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Algorithms for the Optimization of Well Placements—A Comparative Study

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1. Introduction

Well Placement has to do with the positioning of wells in the reservoir so as to produce from it. Optimality comes in when the wells so placed are positioned in the best locations in the reservoir and operated with the most effective controls to maximize production from it and minimize or postpone problems associated with hydrocarbon production [1] .

Well placement is one of the most crucial decisions to be made during field development as it directly affects production from the reservoir and hence the economics of the project at hand [2] . More fluid will be produced from the reservoir if wells are placed in regions with higher Net Present Value (NPV) of investment or alternatively, Cumulative Production (of oil and/or gas) from the reservoir [3] .

Optimizing well placement involves the determination of the optimum number of wells, the rate at which to produce these wells, the location to place the wells and the trajectory of the wells in order to maximize hydrocarbon recovery, postpone water production, and extend well life [4] .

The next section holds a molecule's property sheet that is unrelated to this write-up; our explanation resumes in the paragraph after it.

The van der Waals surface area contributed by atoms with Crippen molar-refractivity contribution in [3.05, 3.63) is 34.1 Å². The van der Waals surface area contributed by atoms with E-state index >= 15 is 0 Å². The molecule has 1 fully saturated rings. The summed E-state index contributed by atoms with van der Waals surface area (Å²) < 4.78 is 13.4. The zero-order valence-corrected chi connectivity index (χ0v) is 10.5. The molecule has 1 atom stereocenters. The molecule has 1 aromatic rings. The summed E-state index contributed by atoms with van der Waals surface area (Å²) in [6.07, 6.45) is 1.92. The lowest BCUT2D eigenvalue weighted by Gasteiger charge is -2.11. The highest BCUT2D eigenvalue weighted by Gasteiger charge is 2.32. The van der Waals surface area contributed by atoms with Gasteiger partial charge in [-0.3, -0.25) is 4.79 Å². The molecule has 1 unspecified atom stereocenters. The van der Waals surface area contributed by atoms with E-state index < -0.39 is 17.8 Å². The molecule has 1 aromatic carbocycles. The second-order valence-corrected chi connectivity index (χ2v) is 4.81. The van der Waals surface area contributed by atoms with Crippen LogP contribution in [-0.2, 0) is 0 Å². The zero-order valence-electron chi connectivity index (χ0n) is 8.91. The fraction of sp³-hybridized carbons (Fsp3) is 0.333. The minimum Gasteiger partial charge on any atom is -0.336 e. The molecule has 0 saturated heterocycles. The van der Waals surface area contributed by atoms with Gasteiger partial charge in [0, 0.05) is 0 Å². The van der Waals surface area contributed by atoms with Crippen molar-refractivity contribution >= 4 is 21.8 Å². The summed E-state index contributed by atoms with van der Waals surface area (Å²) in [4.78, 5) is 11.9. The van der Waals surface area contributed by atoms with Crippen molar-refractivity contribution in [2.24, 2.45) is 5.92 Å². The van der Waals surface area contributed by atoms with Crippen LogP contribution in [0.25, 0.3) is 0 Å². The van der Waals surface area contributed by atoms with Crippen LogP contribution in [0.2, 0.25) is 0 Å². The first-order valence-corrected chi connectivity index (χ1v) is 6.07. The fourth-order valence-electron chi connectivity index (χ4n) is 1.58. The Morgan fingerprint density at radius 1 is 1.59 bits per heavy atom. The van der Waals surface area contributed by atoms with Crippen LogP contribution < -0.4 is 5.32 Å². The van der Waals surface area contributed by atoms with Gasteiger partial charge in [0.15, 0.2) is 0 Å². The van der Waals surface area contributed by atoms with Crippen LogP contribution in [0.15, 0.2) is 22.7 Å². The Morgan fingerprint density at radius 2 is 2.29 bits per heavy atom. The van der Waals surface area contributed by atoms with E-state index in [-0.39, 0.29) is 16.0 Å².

Recently, the Petroleum industry has focused more attention on well placement due to: increased demand for hydrocarbon, the rising cost of producing from newly discovered or mature oil and gas fields and rising need to produce maximum recovery from reservoirs with minimal cost [5] .

As reservoir and fluid behavior vary with time, coupled with the complex nature of some reservoirs, it is eminent not to rely on engineering judgment alone, thus the need for the optimization algorithm used in this study to aid improve engineering judgment [6] .